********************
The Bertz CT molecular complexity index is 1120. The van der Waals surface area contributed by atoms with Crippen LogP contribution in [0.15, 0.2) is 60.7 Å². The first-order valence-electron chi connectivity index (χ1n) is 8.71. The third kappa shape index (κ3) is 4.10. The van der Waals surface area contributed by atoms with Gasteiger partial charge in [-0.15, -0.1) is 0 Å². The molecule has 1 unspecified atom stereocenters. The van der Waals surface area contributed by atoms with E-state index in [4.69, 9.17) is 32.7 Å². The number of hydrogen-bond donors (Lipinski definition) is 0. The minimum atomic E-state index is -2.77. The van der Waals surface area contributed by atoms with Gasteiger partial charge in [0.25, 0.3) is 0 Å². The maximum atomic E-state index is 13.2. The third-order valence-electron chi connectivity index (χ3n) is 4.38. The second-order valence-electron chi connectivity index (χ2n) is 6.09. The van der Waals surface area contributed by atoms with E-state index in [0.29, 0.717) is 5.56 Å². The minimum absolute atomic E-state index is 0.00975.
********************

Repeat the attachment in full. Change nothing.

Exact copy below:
The Bertz CT molecular complexity index is 1120. The van der Waals surface area contributed by atoms with Crippen LogP contribution in [0.15, 0.2) is 60.7 Å². The first-order valence-electron chi connectivity index (χ1n) is 8.71. The third kappa shape index (κ3) is 4.10. The van der Waals surface area contributed by atoms with Gasteiger partial charge in [-0.15, -0.1) is 0 Å². The molecule has 1 unspecified atom stereocenters. The van der Waals surface area contributed by atoms with E-state index in [4.69, 9.17) is 32.7 Å². The number of hydrogen-bond donors (Lipinski definition) is 0. The minimum atomic E-state index is -2.77. The van der Waals surface area contributed by atoms with Gasteiger partial charge in [0.25, 0.3) is 0 Å². The maximum atomic E-state index is 13.2. The third-order valence-electron chi connectivity index (χ3n) is 4.38. The second-order valence-electron chi connectivity index (χ2n) is 6.09. The van der Waals surface area contributed by atoms with E-state index in [0.29, 0.717) is 5.56 Å². The minimum absolute atomic E-state index is 0.00975.